If you are married and your spouse earns more money than you, then you should file your taxes separately.

The benefit of filing separately is that the payments you make each month will be based on your income. If you file separately, you only have to count your OWN income. For example, if you are a public school teacher and your spouse is a doctor, your spouse’s income will NOT factor into what you owe for your student loans. Thus, your monthly student loan payment will be much lower since you do not have to include your spouse’s income. Note that this option is NOT available under REPAYE. REPAYE requires you to report both spouse’s income regardless of how you file taxes.

Weigh the pros and cons of PAYE versus REPAYE if you qualify for PAYE.

At first glance, it might seem like PAYE is a better option than REPAYE for those who qualify for PAYE. But make sure you are crunching the numbers. For some people, the interest subsidy available under REPAYE makes it a cheaper option than PAYE. If you need help calculating which option makes more sense (cents) for you, use this FREE student loan debt calculator— it will crunch the numbers for you to help you find the cheapest option.

Examples of a good candidates for PAYE:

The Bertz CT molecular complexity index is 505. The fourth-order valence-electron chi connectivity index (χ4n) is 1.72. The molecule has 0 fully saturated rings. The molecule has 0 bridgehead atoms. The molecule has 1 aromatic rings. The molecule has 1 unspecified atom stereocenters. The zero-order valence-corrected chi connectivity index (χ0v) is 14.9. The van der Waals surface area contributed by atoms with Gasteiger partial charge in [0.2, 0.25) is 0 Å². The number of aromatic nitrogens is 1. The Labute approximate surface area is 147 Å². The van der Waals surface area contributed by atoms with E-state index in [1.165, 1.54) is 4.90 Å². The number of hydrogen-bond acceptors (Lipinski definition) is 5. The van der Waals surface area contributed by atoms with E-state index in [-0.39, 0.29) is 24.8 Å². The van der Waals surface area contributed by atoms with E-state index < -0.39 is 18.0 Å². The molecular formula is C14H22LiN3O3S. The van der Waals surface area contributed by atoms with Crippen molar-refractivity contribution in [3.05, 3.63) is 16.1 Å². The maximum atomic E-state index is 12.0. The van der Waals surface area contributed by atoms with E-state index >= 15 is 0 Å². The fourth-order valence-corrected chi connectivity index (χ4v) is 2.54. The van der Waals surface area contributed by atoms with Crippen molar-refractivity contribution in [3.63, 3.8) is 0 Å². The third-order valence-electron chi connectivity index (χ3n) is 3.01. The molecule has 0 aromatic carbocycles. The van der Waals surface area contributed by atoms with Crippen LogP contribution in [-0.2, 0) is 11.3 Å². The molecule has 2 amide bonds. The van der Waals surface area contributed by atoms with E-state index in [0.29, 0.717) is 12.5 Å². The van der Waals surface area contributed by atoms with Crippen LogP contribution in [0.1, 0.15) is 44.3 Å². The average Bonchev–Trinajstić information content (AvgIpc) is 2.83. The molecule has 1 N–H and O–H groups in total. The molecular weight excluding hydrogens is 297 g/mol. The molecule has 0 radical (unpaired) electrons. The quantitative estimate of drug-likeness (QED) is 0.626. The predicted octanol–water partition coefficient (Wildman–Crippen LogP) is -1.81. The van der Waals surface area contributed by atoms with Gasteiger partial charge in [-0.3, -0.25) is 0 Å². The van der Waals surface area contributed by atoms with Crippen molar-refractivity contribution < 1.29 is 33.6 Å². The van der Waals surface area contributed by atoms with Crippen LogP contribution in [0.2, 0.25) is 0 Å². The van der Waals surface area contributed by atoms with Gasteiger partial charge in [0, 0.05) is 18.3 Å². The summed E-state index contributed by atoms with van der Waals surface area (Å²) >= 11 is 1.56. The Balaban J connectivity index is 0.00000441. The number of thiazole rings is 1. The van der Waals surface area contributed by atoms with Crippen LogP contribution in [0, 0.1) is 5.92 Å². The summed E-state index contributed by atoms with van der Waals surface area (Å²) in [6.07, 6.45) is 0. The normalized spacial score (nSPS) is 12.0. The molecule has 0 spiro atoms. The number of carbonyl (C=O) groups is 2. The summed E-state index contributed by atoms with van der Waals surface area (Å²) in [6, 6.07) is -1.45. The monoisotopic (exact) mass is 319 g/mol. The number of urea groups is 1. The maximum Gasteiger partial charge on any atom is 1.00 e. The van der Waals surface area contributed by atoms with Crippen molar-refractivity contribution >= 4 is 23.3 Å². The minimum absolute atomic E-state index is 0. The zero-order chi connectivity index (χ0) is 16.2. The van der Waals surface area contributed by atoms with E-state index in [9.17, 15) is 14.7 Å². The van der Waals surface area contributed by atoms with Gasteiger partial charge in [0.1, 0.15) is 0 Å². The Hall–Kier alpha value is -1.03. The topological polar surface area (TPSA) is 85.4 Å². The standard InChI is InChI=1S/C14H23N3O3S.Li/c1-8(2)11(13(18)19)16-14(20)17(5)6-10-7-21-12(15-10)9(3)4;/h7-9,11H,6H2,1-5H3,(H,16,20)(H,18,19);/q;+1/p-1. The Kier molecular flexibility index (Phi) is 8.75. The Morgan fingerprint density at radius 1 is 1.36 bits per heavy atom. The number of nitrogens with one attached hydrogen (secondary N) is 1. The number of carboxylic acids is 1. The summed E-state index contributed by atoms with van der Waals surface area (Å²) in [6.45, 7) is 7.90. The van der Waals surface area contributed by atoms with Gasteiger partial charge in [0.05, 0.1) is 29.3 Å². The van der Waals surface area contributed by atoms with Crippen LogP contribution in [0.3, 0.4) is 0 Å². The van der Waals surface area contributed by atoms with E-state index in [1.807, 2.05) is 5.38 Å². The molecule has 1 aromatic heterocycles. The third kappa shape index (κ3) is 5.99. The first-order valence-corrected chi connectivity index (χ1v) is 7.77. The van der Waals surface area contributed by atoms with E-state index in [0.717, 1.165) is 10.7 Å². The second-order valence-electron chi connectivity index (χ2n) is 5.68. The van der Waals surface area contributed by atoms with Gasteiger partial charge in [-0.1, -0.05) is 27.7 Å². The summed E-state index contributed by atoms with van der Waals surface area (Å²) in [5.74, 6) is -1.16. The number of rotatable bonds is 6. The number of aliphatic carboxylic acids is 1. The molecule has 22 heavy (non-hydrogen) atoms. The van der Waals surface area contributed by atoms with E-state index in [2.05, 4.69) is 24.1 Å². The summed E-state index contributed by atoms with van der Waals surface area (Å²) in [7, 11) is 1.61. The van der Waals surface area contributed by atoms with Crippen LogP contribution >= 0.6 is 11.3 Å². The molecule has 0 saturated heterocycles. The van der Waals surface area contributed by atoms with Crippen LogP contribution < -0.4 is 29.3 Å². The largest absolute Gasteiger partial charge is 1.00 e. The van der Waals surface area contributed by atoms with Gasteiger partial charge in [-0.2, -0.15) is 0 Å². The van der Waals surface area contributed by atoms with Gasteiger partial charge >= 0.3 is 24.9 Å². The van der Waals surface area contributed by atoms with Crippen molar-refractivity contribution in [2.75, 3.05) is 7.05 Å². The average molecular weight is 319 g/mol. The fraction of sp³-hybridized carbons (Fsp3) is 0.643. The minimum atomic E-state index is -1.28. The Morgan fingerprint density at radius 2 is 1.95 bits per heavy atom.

• a recent graduate who has $100k of student loan debt and earns $35k a year (not in public service)
  • a public service worker who is going for PSLF, whose spouse has a high income.

And there you have it. Understanding your student loan options does not have to be complicated. Read our other posts in the student loans simplified series to help you better understand your options:

Are you using PAYE? What have you liked/disliked about it? 

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  1. I became a widow during my daughter’s sophomore year in college. Anything out there to help with loan forgiveness for widows?

        1. Are they parent plus loans? If so, she can sign up for income contingent repayment until she can start making higher payments (she can refinance or switch to the 10 year standard repayment) if she doesn’t have any parent plus loans, she can likely choose any of the other income driven repayment plans (ibr, PAYE, or repaye, which are all more generous than icr)